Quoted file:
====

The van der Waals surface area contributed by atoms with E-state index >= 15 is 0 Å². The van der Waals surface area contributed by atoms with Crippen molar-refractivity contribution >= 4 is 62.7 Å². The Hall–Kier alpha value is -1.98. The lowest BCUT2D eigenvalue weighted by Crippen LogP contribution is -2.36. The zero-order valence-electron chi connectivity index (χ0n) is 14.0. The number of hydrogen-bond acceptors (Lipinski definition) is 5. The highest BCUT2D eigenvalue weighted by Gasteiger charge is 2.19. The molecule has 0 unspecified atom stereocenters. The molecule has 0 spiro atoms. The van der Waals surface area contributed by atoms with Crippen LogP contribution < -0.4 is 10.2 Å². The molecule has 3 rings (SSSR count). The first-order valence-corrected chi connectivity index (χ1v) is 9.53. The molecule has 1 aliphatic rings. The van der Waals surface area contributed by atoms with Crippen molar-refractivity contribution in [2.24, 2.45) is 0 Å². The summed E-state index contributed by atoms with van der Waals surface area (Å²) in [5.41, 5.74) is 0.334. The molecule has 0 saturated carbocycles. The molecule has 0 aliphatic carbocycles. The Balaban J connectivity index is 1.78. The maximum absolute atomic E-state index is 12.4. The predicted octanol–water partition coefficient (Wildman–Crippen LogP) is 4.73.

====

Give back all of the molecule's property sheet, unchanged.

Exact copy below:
The van der Waals surface area contributed by atoms with E-state index >= 15 is 0 Å². The van der Waals surface area contributed by atoms with Crippen molar-refractivity contribution >= 4 is 62.7 Å². The Hall–Kier alpha value is -1.98. The lowest BCUT2D eigenvalue weighted by Crippen LogP contribution is -2.36. The zero-order valence-electron chi connectivity index (χ0n) is 14.0. The number of hydrogen-bond acceptors (Lipinski definition) is 5. The highest BCUT2D eigenvalue weighted by Gasteiger charge is 2.19. The molecule has 0 unspecified atom stereocenters. The molecule has 0 spiro atoms. The van der Waals surface area contributed by atoms with Crippen LogP contribution < -0.4 is 10.2 Å². The molecule has 3 rings (SSSR count). The first-order valence-corrected chi connectivity index (χ1v) is 9.53. The molecule has 1 aliphatic rings. The van der Waals surface area contributed by atoms with Crippen molar-refractivity contribution in [2.24, 2.45) is 0 Å². The summed E-state index contributed by atoms with van der Waals surface area (Å²) in [5.41, 5.74) is 0.334. The molecule has 0 saturated carbocycles. The molecule has 0 aliphatic carbocycles. The Balaban J connectivity index is 1.78. The maximum absolute atomic E-state index is 12.4. The predicted octanol–water partition coefficient (Wildman–Crippen LogP) is 4.73.